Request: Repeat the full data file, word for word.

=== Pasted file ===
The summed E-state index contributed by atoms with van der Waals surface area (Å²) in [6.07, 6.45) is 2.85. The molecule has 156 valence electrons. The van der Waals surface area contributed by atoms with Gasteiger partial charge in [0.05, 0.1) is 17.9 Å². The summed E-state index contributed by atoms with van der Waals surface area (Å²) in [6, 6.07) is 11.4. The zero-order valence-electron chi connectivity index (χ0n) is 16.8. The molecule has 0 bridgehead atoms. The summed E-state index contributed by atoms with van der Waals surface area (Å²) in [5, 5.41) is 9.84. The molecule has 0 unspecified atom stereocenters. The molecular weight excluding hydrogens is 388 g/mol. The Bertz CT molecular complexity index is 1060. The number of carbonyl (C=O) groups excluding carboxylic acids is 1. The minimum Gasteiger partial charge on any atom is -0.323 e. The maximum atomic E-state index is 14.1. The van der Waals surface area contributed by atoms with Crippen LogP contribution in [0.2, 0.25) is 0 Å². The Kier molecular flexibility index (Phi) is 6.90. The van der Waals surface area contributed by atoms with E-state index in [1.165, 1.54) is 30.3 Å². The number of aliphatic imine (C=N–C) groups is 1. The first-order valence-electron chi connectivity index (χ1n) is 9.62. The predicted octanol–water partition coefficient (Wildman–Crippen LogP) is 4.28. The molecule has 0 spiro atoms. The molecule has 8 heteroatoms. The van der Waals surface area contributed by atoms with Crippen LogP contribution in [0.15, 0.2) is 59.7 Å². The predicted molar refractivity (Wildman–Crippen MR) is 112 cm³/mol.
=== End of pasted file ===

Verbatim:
The summed E-state index contributed by atoms with van der Waals surface area (Å²) in [6.07, 6.45) is 2.85. The molecule has 156 valence electrons. The van der Waals surface area contributed by atoms with Gasteiger partial charge in [0.05, 0.1) is 17.9 Å². The summed E-state index contributed by atoms with van der Waals surface area (Å²) in [6, 6.07) is 11.4. The zero-order valence-electron chi connectivity index (χ0n) is 16.8. The molecule has 0 bridgehead atoms. The summed E-state index contributed by atoms with van der Waals surface area (Å²) in [5, 5.41) is 9.84. The molecule has 0 unspecified atom stereocenters. The molecular weight excluding hydrogens is 388 g/mol. The Bertz CT molecular complexity index is 1060. The number of carbonyl (C=O) groups excluding carboxylic acids is 1. The minimum Gasteiger partial charge on any atom is -0.323 e. The maximum atomic E-state index is 14.1. The van der Waals surface area contributed by atoms with Crippen LogP contribution in [0.2, 0.25) is 0 Å². The Kier molecular flexibility index (Phi) is 6.90. The van der Waals surface area contributed by atoms with E-state index in [1.165, 1.54) is 30.3 Å². The number of aliphatic imine (C=N–C) groups is 1. The first-order valence-electron chi connectivity index (χ1n) is 9.62. The predicted octanol–water partition coefficient (Wildman–Crippen LogP) is 4.28. The molecule has 0 spiro atoms. The molecule has 8 heteroatoms. The van der Waals surface area contributed by atoms with Crippen LogP contribution in [0.15, 0.2) is 59.7 Å². The predicted molar refractivity (Wildman–Crippen MR) is 112 cm³/mol.